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The release of AMD’s RDNA3 GPU is closing in, and there’s still a myriad of questions left up in the air. Earlier this year it was believed that RDNA3 AV1 support would not be possible. However, according to Linux drivers patches discovered by the Twitter account @Kepler_L2, AMD’s RDNA3-based GPUs with VCN 4x engines will support the hardware AV1 encoding.
It was already suspicious that rumors were claiming AV1, the newest and greatest open-source video encoding, would not be supported by RDNA3 GPUs. As weird as it looked, however, it’s a relief to hear from a believable source that this video codec is supported by the GPU.
What is AV1 support?
AV1 is a video encoding design for video streaming. One of the greatest advantages over some other more classic encoders, like AVC and HEVC, is that AV1 is open-source and royalty-free. It was created with the specific purpose of being an open alternative. Big-name firms, like Amazon, Cisco, Intel, Microsoft, Mozilla, and Netflix, are among those listed as founders.
Besides being open source, AV1 coding offers a more powerful solution to coding and decoding video. It does this by using “block-based frequency transformations” that basically divide frames into small blocks of pixel groups to then store the data so it can be easily reconstructed.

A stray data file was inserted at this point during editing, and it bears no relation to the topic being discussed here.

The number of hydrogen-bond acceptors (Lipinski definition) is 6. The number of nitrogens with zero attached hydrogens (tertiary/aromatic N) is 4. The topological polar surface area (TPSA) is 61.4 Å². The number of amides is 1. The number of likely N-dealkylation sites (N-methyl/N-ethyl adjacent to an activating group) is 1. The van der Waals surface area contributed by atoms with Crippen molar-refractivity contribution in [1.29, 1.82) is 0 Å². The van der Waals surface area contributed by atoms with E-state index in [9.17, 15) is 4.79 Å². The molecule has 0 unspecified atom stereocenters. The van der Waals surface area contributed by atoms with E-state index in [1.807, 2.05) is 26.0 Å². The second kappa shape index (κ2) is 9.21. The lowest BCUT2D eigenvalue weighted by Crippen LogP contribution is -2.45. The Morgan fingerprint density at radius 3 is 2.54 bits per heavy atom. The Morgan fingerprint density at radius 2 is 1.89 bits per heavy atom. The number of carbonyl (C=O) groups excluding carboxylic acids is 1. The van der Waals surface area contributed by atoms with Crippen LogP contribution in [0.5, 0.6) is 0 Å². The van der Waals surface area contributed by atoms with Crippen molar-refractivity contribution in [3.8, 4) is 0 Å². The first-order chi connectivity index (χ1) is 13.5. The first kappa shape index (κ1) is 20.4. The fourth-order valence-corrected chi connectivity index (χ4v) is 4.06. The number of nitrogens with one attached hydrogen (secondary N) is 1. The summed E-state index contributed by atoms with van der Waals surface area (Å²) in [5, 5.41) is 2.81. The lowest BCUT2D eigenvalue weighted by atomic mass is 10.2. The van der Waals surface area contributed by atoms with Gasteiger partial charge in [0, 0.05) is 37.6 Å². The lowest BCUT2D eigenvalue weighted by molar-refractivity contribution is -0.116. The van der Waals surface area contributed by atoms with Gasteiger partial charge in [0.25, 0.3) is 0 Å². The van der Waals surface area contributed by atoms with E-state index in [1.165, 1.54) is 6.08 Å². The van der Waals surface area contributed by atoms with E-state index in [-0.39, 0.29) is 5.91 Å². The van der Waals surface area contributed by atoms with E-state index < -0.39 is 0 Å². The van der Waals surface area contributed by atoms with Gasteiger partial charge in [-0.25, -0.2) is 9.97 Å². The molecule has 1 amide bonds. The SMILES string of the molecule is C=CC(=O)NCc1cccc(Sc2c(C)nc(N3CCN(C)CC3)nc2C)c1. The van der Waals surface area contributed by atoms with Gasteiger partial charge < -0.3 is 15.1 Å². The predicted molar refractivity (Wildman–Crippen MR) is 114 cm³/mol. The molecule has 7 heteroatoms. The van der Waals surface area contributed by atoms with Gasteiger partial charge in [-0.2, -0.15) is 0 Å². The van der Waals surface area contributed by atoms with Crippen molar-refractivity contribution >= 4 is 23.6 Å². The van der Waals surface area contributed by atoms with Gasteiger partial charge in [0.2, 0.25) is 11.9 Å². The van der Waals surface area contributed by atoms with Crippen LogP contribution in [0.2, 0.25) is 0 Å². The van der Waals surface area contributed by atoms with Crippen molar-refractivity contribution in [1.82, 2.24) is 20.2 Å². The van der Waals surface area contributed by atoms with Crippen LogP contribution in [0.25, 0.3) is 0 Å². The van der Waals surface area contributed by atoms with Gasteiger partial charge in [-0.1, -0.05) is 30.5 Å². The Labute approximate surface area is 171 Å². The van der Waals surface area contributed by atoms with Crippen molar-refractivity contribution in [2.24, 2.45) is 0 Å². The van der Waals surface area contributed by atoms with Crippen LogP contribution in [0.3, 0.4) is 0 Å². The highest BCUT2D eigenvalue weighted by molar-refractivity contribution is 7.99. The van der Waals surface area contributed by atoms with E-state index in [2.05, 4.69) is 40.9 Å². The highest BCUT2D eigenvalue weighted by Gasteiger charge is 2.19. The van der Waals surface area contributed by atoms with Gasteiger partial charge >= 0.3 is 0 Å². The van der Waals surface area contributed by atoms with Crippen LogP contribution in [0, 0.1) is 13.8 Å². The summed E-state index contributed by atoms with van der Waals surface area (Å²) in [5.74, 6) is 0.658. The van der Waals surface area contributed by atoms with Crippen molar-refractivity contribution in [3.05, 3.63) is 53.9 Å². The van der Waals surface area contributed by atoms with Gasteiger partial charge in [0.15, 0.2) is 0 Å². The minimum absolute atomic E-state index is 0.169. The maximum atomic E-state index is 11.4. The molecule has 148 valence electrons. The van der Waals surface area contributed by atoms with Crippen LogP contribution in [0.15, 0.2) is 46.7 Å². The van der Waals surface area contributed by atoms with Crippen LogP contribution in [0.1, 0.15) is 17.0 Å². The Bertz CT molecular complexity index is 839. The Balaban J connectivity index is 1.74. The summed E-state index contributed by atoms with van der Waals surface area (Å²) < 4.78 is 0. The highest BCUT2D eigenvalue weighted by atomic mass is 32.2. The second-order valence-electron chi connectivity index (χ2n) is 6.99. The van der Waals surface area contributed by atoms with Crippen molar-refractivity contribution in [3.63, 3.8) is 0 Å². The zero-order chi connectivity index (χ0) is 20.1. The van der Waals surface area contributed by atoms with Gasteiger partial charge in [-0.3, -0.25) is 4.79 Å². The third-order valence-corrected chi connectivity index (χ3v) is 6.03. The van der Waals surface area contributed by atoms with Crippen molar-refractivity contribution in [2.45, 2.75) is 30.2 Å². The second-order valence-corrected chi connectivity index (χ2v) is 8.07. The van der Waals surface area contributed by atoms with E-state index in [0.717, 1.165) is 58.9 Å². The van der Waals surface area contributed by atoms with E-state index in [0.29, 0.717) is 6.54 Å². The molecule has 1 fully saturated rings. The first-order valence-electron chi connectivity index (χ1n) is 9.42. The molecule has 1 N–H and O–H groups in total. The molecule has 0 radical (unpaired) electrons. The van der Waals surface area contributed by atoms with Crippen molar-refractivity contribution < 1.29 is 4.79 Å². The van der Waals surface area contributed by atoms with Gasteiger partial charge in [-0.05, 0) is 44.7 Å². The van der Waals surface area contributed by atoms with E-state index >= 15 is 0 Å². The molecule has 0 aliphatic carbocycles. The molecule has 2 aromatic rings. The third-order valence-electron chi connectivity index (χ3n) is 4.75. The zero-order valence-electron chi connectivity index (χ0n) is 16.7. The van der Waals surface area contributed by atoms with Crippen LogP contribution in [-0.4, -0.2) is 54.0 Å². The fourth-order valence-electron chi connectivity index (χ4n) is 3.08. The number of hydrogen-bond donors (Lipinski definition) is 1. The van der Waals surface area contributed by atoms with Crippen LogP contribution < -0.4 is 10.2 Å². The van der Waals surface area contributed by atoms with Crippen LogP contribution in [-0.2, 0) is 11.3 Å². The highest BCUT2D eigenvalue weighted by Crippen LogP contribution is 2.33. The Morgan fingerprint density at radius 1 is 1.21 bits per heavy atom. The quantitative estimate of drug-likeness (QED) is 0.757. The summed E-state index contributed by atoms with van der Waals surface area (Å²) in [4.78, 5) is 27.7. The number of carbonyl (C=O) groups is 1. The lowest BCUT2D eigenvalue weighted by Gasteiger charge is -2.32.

The way AV1 performs this process is by adding superblocks of 128×128 or 64×64 pixels, which makes its encoding process way more efficient and requires far less bandwidth from the system for even better-looking image quality.
Is AV1 better than HEVC?
Although the AV1 encoding process is more efficient and gives better-looking results, its functionality can be quite difficult. It can only be obtained by forcing it on a CPU by software, making it more computationally intensive than even H.265 HEVC, which ends up in more battery life drainage.
However, the fact that the vast majority of GPU manufacturers, both for desktop and mobile platforms, have adopted and supported AV1 encoding is a clear-cut reason to consider it as better overall than HEVC.
On the other hand, the difficulty and high demand behind its functionality are what have created several doubts about RDNA3 supporting AV1. After all, it could be within reason for AMD to depart paths from Intel’s guise and pave its own way as it did by dropping DDR4 support on Ryzen CPUs.